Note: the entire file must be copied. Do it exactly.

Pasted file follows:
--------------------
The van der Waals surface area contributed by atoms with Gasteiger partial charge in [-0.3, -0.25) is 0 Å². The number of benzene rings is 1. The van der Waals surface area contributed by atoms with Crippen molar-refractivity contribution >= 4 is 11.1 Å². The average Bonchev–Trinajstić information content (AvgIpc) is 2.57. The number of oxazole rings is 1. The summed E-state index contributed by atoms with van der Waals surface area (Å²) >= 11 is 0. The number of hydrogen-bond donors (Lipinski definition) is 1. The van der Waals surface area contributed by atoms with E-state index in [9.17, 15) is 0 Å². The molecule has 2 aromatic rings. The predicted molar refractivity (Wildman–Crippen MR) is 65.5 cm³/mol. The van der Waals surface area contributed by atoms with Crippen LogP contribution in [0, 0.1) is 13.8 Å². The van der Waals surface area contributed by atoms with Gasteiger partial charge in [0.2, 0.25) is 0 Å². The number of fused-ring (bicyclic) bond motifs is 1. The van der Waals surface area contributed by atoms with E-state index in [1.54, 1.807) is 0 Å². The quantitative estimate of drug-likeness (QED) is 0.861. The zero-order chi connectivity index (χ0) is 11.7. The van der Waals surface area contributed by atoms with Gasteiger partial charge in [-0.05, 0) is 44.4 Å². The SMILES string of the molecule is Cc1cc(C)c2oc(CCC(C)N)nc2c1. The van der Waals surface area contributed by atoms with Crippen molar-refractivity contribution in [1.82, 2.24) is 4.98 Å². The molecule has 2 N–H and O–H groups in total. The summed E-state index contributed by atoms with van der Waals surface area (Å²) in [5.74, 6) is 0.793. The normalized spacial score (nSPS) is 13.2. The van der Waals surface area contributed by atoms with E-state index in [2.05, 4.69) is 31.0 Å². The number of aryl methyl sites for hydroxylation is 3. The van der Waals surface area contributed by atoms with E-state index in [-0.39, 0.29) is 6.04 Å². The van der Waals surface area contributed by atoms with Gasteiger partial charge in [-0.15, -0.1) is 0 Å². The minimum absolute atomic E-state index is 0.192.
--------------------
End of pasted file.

The van der Waals surface area contributed by atoms with Gasteiger partial charge in [-0.3, -0.25) is 0 Å². The number of benzene rings is 1. The van der Waals surface area contributed by atoms with Crippen molar-refractivity contribution >= 4 is 11.1 Å². The average Bonchev–Trinajstić information content (AvgIpc) is 2.57. The number of oxazole rings is 1. The summed E-state index contributed by atoms with van der Waals surface area (Å²) >= 11 is 0. The number of hydrogen-bond donors (Lipinski definition) is 1. The van der Waals surface area contributed by atoms with E-state index in [9.17, 15) is 0 Å². The molecule has 2 aromatic rings. The predicted molar refractivity (Wildman–Crippen MR) is 65.5 cm³/mol. The van der Waals surface area contributed by atoms with Crippen LogP contribution in [0, 0.1) is 13.8 Å². The van der Waals surface area contributed by atoms with Gasteiger partial charge in [0.2, 0.25) is 0 Å². The number of fused-ring (bicyclic) bond motifs is 1. The van der Waals surface area contributed by atoms with E-state index in [1.54, 1.807) is 0 Å². The quantitative estimate of drug-likeness (QED) is 0.861. The zero-order chi connectivity index (χ0) is 11.7. The van der Waals surface area contributed by atoms with Gasteiger partial charge in [-0.05, 0) is 44.4 Å². The SMILES string of the molecule is Cc1cc(C)c2oc(CCC(C)N)nc2c1. The van der Waals surface area contributed by atoms with Crippen molar-refractivity contribution in [1.82, 2.24) is 4.98 Å². The molecule has 2 N–H and O–H groups in total. The summed E-state index contributed by atoms with van der Waals surface area (Å²) in [5.74, 6) is 0.793. The normalized spacial score (nSPS) is 13.2. The van der Waals surface area contributed by atoms with E-state index in [2.05, 4.69) is 31.0 Å². The number of aryl methyl sites for hydroxylation is 3. The van der Waals surface area contributed by atoms with E-state index in [-0.39, 0.29) is 6.04 Å². The van der Waals surface area contributed by atoms with Gasteiger partial charge in [-0.15, -0.1) is 0 Å². The minimum absolute atomic E-state index is 0.192.